Minister of Tourism Yariv Levin put the matter with stunning directness when he said that there was no reason to accommodate Reform and Conservative Jews—who were not only a tiny minority in Israel, but would not exist in two or three generations because of assimilation and intermarriage. The Prime Minister immediately dissociated himself from those comments, but Levin refused to retract them—knowing full well that he had centuries of Orthodox disdain for non-Orthodox Jews, and decades of Zionist confidence that the Diaspora would soon disappear.
Conservative Judaism, for its part—our part—has always invoked the authority of history in countering such claims maintained: there has never been only one interpretation of Judaism, never only one way to be Jewish, and—in our brand of Judaism at least—there has always been an emphasis on obligation to the entire Jewish people (even Haredim who won’t give us respect) and strong attachment to the Land and State of Israel. The realities of Israeli society and coalition politics have long denied non-Orthodox Jews an equal playing field in the contest for the minds and hearts of Israeli Jews, just as they have long denied Israelis the right to be converted, married, divorced or buried except by agreement of the (ultra Orthodox) Chief Rabbinate. That changed this week, in one crucial aspect, at one crucial intersection of your life and mine with history.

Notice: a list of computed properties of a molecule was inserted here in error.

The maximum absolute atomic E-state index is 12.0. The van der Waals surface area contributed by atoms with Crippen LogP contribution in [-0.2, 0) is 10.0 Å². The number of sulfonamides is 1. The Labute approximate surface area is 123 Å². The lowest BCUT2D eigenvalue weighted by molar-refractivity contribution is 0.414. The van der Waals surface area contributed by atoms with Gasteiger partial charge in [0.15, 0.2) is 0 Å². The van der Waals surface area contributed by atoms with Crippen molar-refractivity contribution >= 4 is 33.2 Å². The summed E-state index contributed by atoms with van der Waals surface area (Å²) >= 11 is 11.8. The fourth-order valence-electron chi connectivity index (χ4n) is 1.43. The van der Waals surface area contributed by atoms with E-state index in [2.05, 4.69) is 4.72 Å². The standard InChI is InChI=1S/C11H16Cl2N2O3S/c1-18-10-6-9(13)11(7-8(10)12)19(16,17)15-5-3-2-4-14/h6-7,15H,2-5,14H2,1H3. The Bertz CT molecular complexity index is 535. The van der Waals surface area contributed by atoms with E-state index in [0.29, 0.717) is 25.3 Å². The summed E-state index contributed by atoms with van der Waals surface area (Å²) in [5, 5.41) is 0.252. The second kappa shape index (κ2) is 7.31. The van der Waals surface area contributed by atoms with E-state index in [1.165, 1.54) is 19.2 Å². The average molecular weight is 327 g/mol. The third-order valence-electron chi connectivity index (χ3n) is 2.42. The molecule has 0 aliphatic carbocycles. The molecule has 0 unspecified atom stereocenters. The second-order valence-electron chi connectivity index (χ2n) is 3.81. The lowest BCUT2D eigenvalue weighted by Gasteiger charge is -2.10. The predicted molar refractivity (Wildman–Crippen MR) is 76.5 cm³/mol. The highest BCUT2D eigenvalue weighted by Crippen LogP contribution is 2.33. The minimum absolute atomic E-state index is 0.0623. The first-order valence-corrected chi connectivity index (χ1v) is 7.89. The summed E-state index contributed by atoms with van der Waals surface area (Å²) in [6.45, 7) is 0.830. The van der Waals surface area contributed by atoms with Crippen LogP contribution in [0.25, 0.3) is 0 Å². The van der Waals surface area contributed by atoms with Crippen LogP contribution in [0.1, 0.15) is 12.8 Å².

“It does not give us what we need,” one thoughtful Israeli said to me, “The Kotel, the place where Jews have prayed for centuries, remains in the hands of the Haredim.” “Yes,” I replied, “but centuries from now Jews will regard the place set aside by this week’s decision for non-Orthodox prayer as just as much a part of the Kotel as the other because Jews will have sanctified it by praying there. The stones have stood silent for a very long time, untouched by tears or petitions inserted in their cracks. That will soon change. Israel will change with it.”